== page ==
Vision 2020: St Paul's on Mission

Wednesday, November 11, 2015

On a dangerous seacoast where shipwrecks often occur there was once a crude little lifesaving station. The building was just a hut, and there was only one boat, but the few devoted members kept a constant watch over the sea, and with no thought for themselves, they went out day or night tirelessly searching for the lost.

Many lives were saved by this wonderful little station. Some of those who were saved, and various others in the surrounding areas, wanted to become associated with the station and give of their time and money and effort for the support of its work. New boats were bought and new crews were trained. The little lifesaving station grew. 

Some of the new members of the lifesaving station felt that a more comfortable place should be provided as the first refuge of those saved from the sea. They replaced the emergency stretchers with beds and put better furniture in an enlarged building. Now the lifesaving station became a popular gathering place for its members. Less of the members were now interested in going to sea on lifesaving missions, so they hired life boat crews to do that work. The mission of lifesaving was still given lip-service but most were too busy or lacked the necessary commitment to take part in the lifesaving activities personally.

At the next meeting, there was a split in the club membership. Most of the members wanted to stop the club's lifesaving activities as being unpleasant and a hindrance to the normal pattern of the club. But some members insisted that lifesaving was their primary purpose. But they were finally voted down and told that if they wanted to save the lives they could begin their own lifesaving station down the coast. They did. As the years went by, the new station experienced the same changes that had occurred in the old and yet another lifesaving station was founded.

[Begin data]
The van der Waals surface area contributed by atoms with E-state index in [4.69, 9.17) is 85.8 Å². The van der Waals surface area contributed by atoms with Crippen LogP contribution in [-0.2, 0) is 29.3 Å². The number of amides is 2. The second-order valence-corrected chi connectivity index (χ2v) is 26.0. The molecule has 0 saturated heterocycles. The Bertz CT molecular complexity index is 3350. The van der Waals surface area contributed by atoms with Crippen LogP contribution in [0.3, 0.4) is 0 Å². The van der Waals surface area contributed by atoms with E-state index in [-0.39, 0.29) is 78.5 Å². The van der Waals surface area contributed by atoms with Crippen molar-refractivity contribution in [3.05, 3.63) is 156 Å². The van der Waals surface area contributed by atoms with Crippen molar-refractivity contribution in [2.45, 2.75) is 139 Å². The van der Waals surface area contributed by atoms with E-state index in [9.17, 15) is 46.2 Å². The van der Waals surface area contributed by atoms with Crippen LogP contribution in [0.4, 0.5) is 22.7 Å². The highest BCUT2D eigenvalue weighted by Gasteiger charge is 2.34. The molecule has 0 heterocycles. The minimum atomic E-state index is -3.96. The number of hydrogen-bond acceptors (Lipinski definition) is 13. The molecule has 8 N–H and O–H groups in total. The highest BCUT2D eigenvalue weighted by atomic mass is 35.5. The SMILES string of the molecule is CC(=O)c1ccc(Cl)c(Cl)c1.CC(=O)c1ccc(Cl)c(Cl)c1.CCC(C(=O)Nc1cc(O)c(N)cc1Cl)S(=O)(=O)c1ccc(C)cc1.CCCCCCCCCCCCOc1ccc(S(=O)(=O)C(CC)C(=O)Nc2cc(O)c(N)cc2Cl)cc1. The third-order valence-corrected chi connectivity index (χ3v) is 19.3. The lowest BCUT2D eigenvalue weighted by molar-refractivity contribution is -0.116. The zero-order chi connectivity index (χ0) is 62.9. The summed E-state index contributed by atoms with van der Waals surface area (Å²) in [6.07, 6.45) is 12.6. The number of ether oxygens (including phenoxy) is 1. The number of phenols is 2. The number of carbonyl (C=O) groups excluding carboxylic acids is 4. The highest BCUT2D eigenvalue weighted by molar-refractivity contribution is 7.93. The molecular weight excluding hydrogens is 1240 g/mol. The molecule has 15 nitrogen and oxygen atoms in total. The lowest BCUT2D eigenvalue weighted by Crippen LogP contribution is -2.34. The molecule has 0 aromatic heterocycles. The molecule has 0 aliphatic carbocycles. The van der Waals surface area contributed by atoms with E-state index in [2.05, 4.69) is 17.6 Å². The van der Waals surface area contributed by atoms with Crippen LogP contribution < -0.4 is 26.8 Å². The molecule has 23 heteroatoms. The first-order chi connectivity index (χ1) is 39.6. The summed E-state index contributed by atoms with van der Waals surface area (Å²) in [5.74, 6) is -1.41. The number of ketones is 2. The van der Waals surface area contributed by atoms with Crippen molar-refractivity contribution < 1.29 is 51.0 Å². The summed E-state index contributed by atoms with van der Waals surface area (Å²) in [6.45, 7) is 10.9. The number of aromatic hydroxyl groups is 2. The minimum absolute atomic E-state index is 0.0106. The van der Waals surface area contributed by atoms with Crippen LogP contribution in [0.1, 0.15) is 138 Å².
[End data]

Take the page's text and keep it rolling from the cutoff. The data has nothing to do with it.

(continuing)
If you visit the seacoast today you will find a number of exclusive clubs along that shore. Shipwrecks are still frequent in those waters, but now most of the people don't get rescued.

I’ve used this little parable a number of times. It is a pertinent reminder of how easy it is for any organisation - including churches - to lose sight of purpose. Our mission statement is a purpose statement. It is the reason we exist. It states that St Paul’s exists To Know Jesus, Treasure Jesus and Represent Jesus for God’s glory and the joy of all people. It is a statement that it is impossible for me to over-communicate because it sits over all that we are and seek to be at St Paul’s. I don’t want us to lose sight of it. Our Vision Series for this year will be focussing on our mission statement.

As a church in a post-Christian, secular society we have many challenges and opportunities in front of us as we seek to be on mission and fulfil our purpose. The move away from the era of Christendom (where the state protects and supports the church) into a post-Christian era (where there are high levels of distrust of the church) means that the way we do ministry has to change too. The church can no longer run its ministries assuming that a stream of Christianised, traditional/moral people will simply show up at worship services. We have to go beyond simply including evangelism as one ministry among many, to become thoroughly missional. That means adapting and reformulating absolutely everything we do in worship, discipleship, community, and service, so as to be engaged with the non Christian society around us.